North of the interbank area the Frisbie Limestone Member typically is separated from the next higher limestone (Argentine Member) by the thin Quindaro Shale Member (Fig. 6 and 7) and is thus relatively easy to map. In this area the Frisbie is lithologically distinct from most of the Argentine Limestone Member. Recognition of the Frisbie becomes difficult to the south where the Quindaro Shale is absent and lithologic distinction from the Argentine is less marked. The Frisbie probably is absent in the interbank area where the Quindaro Shale is not distinguishable, and the basal layers of the Wyandotte resemble the Argentine (see Pl. 1).
The sequence of banks at Stilwell is separated from other algal banks to the north and west by the interbank area. Lack of outcrop and subsurface control makes it difficult to trace members across the interbank area, where they undergo rapid thinning and lithologic change. However, vertical succession and facies relationships of the sequence at Stilwell correlate well with the members of the Wyandotte Limestone at Olathe. This suggests that perhaps similar lithologies developed at the same time on both sides of the interbank area in which a different and thinner lithologic sequence was deposited.
The lower 7 or 8 feet of Bonner Springs Shale in the interbank area, where the upper Farley limestone is missing, is thought to correlate with the middle Farley shale to the north (Cross section A-A', Pl. 1). At Locality 31 a channel sandstone in the Bonner Springs cuts down through about 7 feet of gray shale that overlies the lower Farley limestone. This dark-gray shale closely resembles the middle Farley shale at Locality 10 a few miles to the north and is distinct from the light-gray to buff, sandy shales of the lower Bonner Springs in this area. The dark-gray shale at Locality 31 is overlain by a 6-inch layer of limestone-pebble conglomerate which might represent the erosional product of the upper Farley. This shale, therefore, is considered to be correlative with the middle Farley shale.
Approximate locations are shown in Figure 1. Lithologic type of selected samples is given in Table 4, and stratigraphic position of samples is shown on Plate 1.
|1.||S line of SE SE SW sec. 25, T 12 S, R 23 E, Johnson County, Kansas. Road cut on south side of new county road. Complete Wyandotte section.|
|1a.||E NE sec. 1, T 13 S, R 23 E, Johnson County, Kansas. Railroad cut 1 mile southeast of Craig. Upper part of Island Creek Shale Member and Farley Limestone Member.|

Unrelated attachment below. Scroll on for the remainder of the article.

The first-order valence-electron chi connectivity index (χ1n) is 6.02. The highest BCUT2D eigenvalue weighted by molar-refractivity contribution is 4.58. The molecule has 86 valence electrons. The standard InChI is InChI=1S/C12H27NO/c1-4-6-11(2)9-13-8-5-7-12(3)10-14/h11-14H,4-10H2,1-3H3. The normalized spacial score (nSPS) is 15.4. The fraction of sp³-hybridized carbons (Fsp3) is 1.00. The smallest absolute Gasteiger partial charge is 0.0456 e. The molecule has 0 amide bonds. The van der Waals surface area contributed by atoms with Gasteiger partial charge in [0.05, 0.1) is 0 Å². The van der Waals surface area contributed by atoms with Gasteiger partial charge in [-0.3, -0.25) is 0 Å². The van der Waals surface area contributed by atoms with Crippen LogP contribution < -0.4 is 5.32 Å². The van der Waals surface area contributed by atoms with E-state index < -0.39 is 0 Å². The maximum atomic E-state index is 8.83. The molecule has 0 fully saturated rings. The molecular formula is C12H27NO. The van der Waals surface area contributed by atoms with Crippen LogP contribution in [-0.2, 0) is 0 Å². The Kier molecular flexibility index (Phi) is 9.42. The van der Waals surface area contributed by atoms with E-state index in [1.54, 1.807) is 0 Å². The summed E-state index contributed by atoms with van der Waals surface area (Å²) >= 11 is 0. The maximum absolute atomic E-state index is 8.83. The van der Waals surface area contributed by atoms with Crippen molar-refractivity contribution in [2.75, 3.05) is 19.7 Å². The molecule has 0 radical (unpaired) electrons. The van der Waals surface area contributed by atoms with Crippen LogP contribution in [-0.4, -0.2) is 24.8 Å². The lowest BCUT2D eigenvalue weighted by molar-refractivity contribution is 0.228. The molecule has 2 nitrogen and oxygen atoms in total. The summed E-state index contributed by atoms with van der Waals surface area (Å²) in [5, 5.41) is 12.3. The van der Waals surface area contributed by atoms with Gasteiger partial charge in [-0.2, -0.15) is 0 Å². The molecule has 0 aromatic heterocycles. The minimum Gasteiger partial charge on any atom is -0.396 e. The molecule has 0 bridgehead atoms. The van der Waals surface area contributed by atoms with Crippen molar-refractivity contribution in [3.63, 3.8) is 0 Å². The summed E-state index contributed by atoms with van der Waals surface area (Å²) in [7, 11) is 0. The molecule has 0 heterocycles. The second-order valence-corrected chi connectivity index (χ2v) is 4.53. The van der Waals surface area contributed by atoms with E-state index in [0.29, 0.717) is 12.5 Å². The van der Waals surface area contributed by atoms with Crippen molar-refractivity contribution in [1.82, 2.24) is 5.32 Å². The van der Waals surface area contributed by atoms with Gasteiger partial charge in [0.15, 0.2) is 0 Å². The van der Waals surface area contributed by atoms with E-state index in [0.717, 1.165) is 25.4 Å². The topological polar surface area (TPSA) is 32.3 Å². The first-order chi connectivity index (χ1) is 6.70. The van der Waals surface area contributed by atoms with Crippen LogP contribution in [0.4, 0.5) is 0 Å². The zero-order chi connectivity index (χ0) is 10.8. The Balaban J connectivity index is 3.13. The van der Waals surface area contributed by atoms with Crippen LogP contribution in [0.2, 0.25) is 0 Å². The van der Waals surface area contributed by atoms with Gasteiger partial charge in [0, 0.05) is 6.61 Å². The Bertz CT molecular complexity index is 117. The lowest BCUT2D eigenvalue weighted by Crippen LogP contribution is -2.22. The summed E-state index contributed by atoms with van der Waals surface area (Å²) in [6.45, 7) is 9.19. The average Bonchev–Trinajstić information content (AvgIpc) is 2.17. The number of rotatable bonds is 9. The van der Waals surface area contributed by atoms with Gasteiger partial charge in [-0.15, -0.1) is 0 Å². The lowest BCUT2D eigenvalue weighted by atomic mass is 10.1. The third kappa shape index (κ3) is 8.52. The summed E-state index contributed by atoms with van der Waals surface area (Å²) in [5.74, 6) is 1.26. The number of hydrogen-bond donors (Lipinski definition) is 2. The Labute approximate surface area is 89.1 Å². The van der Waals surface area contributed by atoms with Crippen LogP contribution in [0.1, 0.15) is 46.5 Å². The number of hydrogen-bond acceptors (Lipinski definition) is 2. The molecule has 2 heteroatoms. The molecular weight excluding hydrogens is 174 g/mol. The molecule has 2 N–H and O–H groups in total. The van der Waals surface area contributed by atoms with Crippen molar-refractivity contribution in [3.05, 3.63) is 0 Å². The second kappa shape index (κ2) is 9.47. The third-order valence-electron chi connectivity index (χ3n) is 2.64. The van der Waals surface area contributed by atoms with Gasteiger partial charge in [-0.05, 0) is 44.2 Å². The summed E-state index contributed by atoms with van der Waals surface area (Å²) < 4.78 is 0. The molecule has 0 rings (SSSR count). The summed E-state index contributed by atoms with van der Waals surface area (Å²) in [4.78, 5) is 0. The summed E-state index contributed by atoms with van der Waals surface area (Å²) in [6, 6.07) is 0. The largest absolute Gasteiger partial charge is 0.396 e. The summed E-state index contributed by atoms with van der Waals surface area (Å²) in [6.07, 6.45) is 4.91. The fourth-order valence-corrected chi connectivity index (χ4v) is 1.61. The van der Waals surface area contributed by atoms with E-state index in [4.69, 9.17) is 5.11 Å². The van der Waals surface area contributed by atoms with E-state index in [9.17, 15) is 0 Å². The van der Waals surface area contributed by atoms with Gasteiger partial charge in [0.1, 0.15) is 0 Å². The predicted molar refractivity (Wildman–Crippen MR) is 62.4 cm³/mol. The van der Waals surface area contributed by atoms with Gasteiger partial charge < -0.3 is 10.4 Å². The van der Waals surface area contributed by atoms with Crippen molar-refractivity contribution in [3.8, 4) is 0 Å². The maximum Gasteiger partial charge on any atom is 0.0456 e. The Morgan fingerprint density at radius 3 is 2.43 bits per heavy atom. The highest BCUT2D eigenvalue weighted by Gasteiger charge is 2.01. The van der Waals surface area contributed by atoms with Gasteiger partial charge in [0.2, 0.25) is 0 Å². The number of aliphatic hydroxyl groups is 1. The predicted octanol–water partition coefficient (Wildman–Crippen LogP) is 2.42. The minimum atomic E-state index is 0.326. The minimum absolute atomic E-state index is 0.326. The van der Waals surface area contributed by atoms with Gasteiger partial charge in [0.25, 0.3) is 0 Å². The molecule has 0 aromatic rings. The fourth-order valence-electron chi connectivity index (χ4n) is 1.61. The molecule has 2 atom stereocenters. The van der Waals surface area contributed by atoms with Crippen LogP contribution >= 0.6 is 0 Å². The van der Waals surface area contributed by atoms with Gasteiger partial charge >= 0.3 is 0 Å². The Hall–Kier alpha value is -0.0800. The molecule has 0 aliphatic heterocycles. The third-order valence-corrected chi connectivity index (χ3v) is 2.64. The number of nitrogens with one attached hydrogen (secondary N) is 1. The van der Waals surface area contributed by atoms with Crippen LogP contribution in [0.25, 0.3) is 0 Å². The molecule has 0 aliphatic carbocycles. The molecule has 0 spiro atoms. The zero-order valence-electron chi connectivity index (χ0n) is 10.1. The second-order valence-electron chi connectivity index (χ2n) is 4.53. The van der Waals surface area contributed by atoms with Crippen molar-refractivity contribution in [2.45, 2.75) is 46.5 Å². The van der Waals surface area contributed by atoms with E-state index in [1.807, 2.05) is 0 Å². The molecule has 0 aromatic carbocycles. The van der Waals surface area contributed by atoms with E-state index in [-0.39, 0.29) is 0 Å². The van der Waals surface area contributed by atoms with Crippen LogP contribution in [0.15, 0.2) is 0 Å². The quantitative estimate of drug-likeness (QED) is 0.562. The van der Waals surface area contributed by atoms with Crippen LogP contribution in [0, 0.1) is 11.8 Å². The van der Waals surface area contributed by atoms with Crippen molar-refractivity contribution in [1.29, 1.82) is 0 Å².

|2.||NW NW NW sec. 1, T 13 S, R 22 E, Johnson County, Kansas. Quarry in northwest bluff of Camp Creek. Argentine Limestone Member, Island Creek Shale Member, and lower Farley limestone.|
|2a.||SW NE sec. 25, T 12 S, R 22 E, Johnson County, Kansas. Both sides of east-west road cut (K-10). Complete Wyandotte section.|
|3.||West end of line between sec. 30 and sec. 31, T 13 S, R 25 E, Johnson County, Kansas. Road cut (K-150) 30,0 yards west of intersection of old U.S. Highway 69. Complete Wyandotte section.|
|4.||NE NE NW sec. 4, T 12 S, R 25 E, Johnson County, Kansas. Road cut along 18th Street Expressway. Complete Wyandotte except for upper part of Farley Limestone Member.|
|5.||Composite section from SW NW NE and E SE NE sec. 29, T 11 S, R 25 E, Wyandotte County, Kansas. Former is abandoned quarry and latter is road cut on 18th Street Expressway. Complete Wyandotte section.|
|6.||SW NE SW sec. 14, T 12 S, R 22 E, Leavenworth County, Kansas. Loring Quarry. Acetate peels of core furnished by S. M. Ball, State Geological Survey of Kansas. Complete Wyandotte Section.|
|7.||NE SE NE sec. 28, T 11 S, R 23 E, Wyandotte County, Kansas. Road cut along north side of Camp Naish entrance road. Upper part of Argentine Limestone Member, Island Creek Shale Member, and Farley Limestone Member.|
|8.||SE SE sec. 7, T 13 S, R 23 E, Johnson County, Kansas. South side of east-west road up bluff of Cedar Creek. Complete Wyandotte section.|
|9.||NE NE sec. 32, T 13 S, R 23 E, Johnson County, Kansas. Along north side of New Olathe Lake spillway, 2.2 miles west of Olathe. Complete Wyandotte section.|
|10.||SE SW SE sec. 12, T 12 S, R 24 E, Johnson County, Kansas. Road cut and creek bed at intersection of U.S. Highway 50 and Turkey Creek Expressway. Complete Wyandotte section.|
|11.||SW SE sec. 3 1, T14 S, R 25 E, Johnson County, Kansas. Quarry 0.3 mile west of old U.S. Highway 69. Acetate peels of core furnished by S. M. Ball, State Geological Survey of Kansas. Complete Wyandotte section.|
|12.||NE SE SE sec. 18, T 17 S, R 23 E, Miami County, Kansas. West side of road cut. Complete Wyandotte section.|
|13.||NE NW sec. 14, T 16 S, R 24 E, Miami County, Kansas. Abandoned quarry. Complete Wyandotte except for upper Farley limestone.|
|14.||SW SW SW sec. 9, T 17 S, R 21 E, Franklin County, Kansas. Road cut. Complete Wyandotte section.|
|15.||SW sec. 33, T 15 S, R 22 E, Miami County, Kansas. Road cut on south bluff of Rock Creek. Frisbie and Argentine limestones exposed.|